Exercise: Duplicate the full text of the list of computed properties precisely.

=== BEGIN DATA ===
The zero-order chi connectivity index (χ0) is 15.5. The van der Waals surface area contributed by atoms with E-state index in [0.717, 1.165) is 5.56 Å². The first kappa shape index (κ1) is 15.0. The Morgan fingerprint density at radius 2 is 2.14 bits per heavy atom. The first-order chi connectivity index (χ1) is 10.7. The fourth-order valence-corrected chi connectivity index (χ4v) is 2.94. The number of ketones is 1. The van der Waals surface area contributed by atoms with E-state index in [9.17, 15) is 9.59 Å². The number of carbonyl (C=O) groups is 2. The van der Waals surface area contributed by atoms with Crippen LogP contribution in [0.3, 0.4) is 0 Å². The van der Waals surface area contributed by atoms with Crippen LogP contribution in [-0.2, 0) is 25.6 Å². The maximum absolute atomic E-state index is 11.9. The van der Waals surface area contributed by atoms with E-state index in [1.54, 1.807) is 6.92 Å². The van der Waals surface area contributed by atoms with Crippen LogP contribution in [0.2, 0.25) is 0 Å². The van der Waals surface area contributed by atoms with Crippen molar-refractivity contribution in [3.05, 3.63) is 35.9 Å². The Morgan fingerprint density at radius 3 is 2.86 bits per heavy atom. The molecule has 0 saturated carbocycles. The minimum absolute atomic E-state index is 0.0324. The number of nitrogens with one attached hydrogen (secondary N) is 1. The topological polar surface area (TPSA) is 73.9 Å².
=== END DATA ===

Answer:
The zero-order chi connectivity index (χ0) is 15.5. The van der Waals surface area contributed by atoms with E-state index in [0.717, 1.165) is 5.56 Å². The first kappa shape index (κ1) is 15.0. The Morgan fingerprint density at radius 2 is 2.14 bits per heavy atom. The first-order chi connectivity index (χ1) is 10.7. The fourth-order valence-corrected chi connectivity index (χ4v) is 2.94. The number of ketones is 1. The van der Waals surface area contributed by atoms with E-state index in [9.17, 15) is 9.59 Å². The number of carbonyl (C=O) groups is 2. The van der Waals surface area contributed by atoms with Crippen LogP contribution in [0.3, 0.4) is 0 Å². The van der Waals surface area contributed by atoms with Crippen LogP contribution in [-0.2, 0) is 25.6 Å². The maximum absolute atomic E-state index is 11.9. The van der Waals surface area contributed by atoms with E-state index in [1.54, 1.807) is 6.92 Å². The van der Waals surface area contributed by atoms with Crippen LogP contribution in [0.2, 0.25) is 0 Å². The van der Waals surface area contributed by atoms with Crippen molar-refractivity contribution in [3.05, 3.63) is 35.9 Å². The Morgan fingerprint density at radius 3 is 2.86 bits per heavy atom. The molecule has 0 saturated carbocycles. The minimum absolute atomic E-state index is 0.0324. The number of nitrogens with one attached hydrogen (secondary N) is 1. The topological polar surface area (TPSA) is 73.9 Å².